But as human beings we are intimidated from birth. We are fashioned and designed by how we grow up and where we grow up. If we grow up in a racist or a fascist neighborhood or community, we come out like that. If we come from a military dictatorship kind of community, then we think, that's the only way around. Because it's drummed into us. And if we come from a fair and community minded and help oriented community, then we turn out like that. Unfortunately the last category is very scarce! (laughs)

Hugh Masekela

Carina Prange: Your song "Bring him back home" from 1987 has become a hymn for the release of Nelson Mandela from prison. Meanwhile you returned "back home" to South Africa to live there. How is the country developing currently?

Hugh Masekela: Life for everybody is more comfortable than it was during Apartheid. In fact it's more comfortable than it's ever been-because you have to remember that in South Africa, we come from 350 years of constant war. Fifty years of which were it was conquered, it was total Apartheid. It is wonderful to see people being free. At the same time we have reached a point where we realize that freedom alone is not enough. Quality of life is important.

We have reached that phase as a nation very quickly and people began to look at South Africa as the "perfect state". They almost make a movie star out of us! Like we voted for three days—after 350 years of oppression, we voted for three days—and then came out of the vote a perfect, a miracle nation!

But there is no human beings like that. So we had to have our downfalls and pitfalls. I think that for fifteen years, what we have done was magnificent... — we might have done better, if we really were the miracle nation. But as it turns out, we are just human beings.

We should be allowed our weaknesses and faults. I don't —personally! —support these weaknesses and faults, because they could have been avoided. But I think that now we have our biggest chance. This has been our fourth election, we have our biggest chance to show our majority and how quickly we have matured. And we are at the point of the thin line between success or failure.

I am wishing Jacob Zuma's administration really well and good luck. I hope, that they can show the world that their criticisms are wrong. And the ball is in their court. And I am prepared as their citizen to support whatever area can benefit from whatever little knowledge I have. I feel like a patriot for my country. I am resident in the United States as well, very much, and also in Ghana, where my wife comes from.

But South Africa holds a special place in my heart. And the people worked very hard to get where they are today. And they deserve a good life. We have got a beautiful country with a wonderful infrastructure and the potential to become a model country. Not only for Africa but for the world. So it's a very important time for us. I hope that we don't become like other countries.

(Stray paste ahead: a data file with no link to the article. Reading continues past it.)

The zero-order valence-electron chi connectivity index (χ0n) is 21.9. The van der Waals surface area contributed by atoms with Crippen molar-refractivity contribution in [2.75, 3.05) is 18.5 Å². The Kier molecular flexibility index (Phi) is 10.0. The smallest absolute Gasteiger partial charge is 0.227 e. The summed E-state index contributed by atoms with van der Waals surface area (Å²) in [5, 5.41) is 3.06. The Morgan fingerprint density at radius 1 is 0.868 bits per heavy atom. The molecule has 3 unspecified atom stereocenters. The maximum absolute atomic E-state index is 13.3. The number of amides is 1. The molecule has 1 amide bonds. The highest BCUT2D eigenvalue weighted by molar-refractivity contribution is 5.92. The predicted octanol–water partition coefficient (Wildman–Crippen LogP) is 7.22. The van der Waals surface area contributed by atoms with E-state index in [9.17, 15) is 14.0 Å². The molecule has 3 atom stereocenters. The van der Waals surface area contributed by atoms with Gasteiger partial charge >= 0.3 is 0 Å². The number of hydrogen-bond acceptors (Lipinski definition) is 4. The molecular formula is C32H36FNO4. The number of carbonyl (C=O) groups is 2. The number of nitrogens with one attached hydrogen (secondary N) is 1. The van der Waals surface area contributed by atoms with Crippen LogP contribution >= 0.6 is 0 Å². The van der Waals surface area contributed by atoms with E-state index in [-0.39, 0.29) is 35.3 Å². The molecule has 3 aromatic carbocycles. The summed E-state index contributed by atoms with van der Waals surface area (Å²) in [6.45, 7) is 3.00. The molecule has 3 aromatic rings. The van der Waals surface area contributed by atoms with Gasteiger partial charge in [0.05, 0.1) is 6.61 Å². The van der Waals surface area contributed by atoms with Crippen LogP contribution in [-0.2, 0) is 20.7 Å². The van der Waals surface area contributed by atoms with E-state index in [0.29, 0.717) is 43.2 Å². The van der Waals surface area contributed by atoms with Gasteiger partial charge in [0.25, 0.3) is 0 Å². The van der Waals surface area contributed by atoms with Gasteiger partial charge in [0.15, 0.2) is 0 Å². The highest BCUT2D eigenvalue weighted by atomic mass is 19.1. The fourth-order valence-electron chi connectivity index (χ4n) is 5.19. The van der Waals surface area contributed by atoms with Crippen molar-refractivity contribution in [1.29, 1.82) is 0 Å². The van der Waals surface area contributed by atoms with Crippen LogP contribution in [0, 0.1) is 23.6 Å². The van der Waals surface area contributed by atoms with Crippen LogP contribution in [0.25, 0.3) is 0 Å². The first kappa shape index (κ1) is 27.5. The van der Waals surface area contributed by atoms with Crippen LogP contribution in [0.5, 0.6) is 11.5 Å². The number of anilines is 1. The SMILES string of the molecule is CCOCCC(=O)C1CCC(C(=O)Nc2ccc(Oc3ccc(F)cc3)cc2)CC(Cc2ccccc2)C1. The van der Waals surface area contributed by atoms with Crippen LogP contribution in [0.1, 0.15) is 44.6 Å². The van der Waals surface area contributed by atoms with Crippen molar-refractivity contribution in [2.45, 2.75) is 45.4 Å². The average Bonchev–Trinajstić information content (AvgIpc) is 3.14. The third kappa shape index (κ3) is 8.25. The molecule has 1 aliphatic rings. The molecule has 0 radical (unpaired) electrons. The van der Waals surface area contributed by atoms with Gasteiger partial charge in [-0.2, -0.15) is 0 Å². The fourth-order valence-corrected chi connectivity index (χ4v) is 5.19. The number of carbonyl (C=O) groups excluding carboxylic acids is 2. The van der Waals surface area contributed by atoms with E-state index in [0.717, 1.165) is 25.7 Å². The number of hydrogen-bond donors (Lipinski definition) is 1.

I mean Germany has been free for centuries, America for almost three centuries… England and France for almost eight centuries. And they still have problems, you know, they still have problems…

I don't believe that you shouldn't throw stones if you live in a glasshouse. But the same time I think, that people should be considerate and look at South Africa from a perspective, that we are not a miracle country, but we have done extremely well. And I wish us a great future. I think, we have the potential.

Hugh Masekela

Carina Prange: On your current CD there's a re-interpretation of the song "The Joke Of Life". What is this song about, what's the story behind it?

Hugh Masekela: It was written long ago by a dear friend of mine, the late John Lucien. And he wrote it with a great Brazilian musician. But, you know, life? For a human being life has many flowery potentials, but it has also many disappointments. And I think, the biggest joke of life is that you are born to die. (laughs)

And during your lifetime, your life can either be a joke or you can make it worthwhile. When John Lucien wrote this, we lived in an era, where we were very rough on ourselves and abusive. Propably when he wrote this song, he looked at himself and at many of his friends. And just, I guess, saw in some of us—or so many of us—, the futility of being alive. Or the way we waste our lives… I used to be an alcohol and drug addict for a very long time. And then I went to like recovering. And when I came back, I decided that I was going to try and help people not to go where I went.

If somebody says, my son, husband or wife is having a problem with alcohol or drugs, can you talk to them? And the question I ask when I do an intervention, the first thing I always ask is: "Do you feel you were born to drink?" Or: "Do you feel you were born to snort cocaine all day?"

Because, I say then, if you feel you are born for that, then I can't help! Only you can help yourself. At the time that a person is an addict or an abusive person, then their life is a joke! They are making a joke out of life. — Besides the song being a very great melody and all that, it's also, like I think, a great statement.

Carina Prange

CD: Hugh Masekela - "Phola" (Times Square Records/Edel 97012)

Hugh Masekela im Internet: www.ritmoartists.com

Times Square Records im Internet: www.timessquarerecords.net

Fotos: Pressefotos (Vielen Dank an www.griot.de)

Mehr bei Jazzdimensions:
Hugh Masekela - "The Chisa Years 1965-1975" - Review (erschienen: 10.8.2006)

© jazzdimensions 2010
erschienen: 17.5.2010